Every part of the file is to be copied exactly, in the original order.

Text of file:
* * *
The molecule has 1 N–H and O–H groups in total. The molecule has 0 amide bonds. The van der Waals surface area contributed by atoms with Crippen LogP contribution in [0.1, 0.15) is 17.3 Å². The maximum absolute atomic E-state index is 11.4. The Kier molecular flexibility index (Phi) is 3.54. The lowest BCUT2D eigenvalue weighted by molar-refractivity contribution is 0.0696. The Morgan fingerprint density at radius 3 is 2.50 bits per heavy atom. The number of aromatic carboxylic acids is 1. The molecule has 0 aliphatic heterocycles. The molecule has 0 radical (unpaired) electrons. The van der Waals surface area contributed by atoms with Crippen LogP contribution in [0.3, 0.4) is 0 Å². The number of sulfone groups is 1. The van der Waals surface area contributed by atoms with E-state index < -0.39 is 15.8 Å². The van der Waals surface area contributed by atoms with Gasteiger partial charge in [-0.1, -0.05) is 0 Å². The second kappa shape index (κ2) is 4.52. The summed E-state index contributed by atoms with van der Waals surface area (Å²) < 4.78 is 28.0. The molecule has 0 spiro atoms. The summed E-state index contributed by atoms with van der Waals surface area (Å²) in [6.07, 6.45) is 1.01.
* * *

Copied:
The molecule has 1 N–H and O–H groups in total. The molecule has 0 amide bonds. The van der Waals surface area contributed by atoms with Crippen LogP contribution in [0.1, 0.15) is 17.3 Å². The maximum absolute atomic E-state index is 11.4. The Kier molecular flexibility index (Phi) is 3.54. The lowest BCUT2D eigenvalue weighted by molar-refractivity contribution is 0.0696. The Morgan fingerprint density at radius 3 is 2.50 bits per heavy atom. The number of aromatic carboxylic acids is 1. The molecule has 0 aliphatic heterocycles. The molecule has 0 radical (unpaired) electrons. The van der Waals surface area contributed by atoms with Crippen LogP contribution in [0.3, 0.4) is 0 Å². The number of sulfone groups is 1. The van der Waals surface area contributed by atoms with E-state index < -0.39 is 15.8 Å². The van der Waals surface area contributed by atoms with Gasteiger partial charge in [-0.1, -0.05) is 0 Å². The second kappa shape index (κ2) is 4.52. The summed E-state index contributed by atoms with van der Waals surface area (Å²) < 4.78 is 28.0. The molecule has 0 spiro atoms. The summed E-state index contributed by atoms with van der Waals surface area (Å²) in [6.07, 6.45) is 1.01.